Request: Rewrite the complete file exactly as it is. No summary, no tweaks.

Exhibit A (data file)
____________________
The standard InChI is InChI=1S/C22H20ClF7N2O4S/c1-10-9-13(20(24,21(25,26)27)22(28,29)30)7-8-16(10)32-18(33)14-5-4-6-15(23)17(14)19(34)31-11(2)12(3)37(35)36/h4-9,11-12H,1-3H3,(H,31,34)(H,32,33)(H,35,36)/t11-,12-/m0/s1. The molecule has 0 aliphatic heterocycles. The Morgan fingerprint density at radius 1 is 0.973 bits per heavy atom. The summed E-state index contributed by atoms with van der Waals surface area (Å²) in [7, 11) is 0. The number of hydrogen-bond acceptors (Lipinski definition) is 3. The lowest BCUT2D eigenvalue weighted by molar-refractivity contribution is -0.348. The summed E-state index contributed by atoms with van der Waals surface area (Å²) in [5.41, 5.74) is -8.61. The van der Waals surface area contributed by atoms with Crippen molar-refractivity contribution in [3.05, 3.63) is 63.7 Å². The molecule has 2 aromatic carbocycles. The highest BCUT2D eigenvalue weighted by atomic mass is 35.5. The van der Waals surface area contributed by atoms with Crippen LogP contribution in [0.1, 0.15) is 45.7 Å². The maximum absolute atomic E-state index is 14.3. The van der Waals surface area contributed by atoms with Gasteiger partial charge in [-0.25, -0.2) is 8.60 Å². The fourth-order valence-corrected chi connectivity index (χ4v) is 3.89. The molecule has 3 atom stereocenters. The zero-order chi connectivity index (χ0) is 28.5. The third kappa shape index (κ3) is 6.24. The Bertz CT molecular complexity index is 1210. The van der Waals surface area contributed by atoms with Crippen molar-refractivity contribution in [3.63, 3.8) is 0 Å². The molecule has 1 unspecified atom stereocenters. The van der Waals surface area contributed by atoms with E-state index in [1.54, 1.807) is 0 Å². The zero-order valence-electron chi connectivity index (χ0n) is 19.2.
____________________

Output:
The standard InChI is InChI=1S/C22H20ClF7N2O4S/c1-10-9-13(20(24,21(25,26)27)22(28,29)30)7-8-16(10)32-18(33)14-5-4-6-15(23)17(14)19(34)31-11(2)12(3)37(35)36/h4-9,11-12H,1-3H3,(H,31,34)(H,32,33)(H,35,36)/t11-,12-/m0/s1. The molecule has 0 aliphatic heterocycles. The Morgan fingerprint density at radius 1 is 0.973 bits per heavy atom. The summed E-state index contributed by atoms with van der Waals surface area (Å²) in [7, 11) is 0. The number of hydrogen-bond acceptors (Lipinski definition) is 3. The lowest BCUT2D eigenvalue weighted by molar-refractivity contribution is -0.348. The summed E-state index contributed by atoms with van der Waals surface area (Å²) in [5.41, 5.74) is -8.61. The van der Waals surface area contributed by atoms with Crippen molar-refractivity contribution in [3.05, 3.63) is 63.7 Å². The molecule has 2 aromatic carbocycles. The highest BCUT2D eigenvalue weighted by atomic mass is 35.5. The van der Waals surface area contributed by atoms with Crippen LogP contribution in [0.1, 0.15) is 45.7 Å². The maximum absolute atomic E-state index is 14.3. The van der Waals surface area contributed by atoms with Gasteiger partial charge in [-0.25, -0.2) is 8.60 Å². The fourth-order valence-corrected chi connectivity index (χ4v) is 3.89. The molecule has 3 atom stereocenters. The zero-order chi connectivity index (χ0) is 28.5. The third kappa shape index (κ3) is 6.24. The Bertz CT molecular complexity index is 1210. The van der Waals surface area contributed by atoms with Crippen molar-refractivity contribution in [3.63, 3.8) is 0 Å². The molecule has 1 unspecified atom stereocenters. The van der Waals surface area contributed by atoms with E-state index in [1.54, 1.807) is 0 Å². The zero-order valence-electron chi connectivity index (χ0n) is 19.2.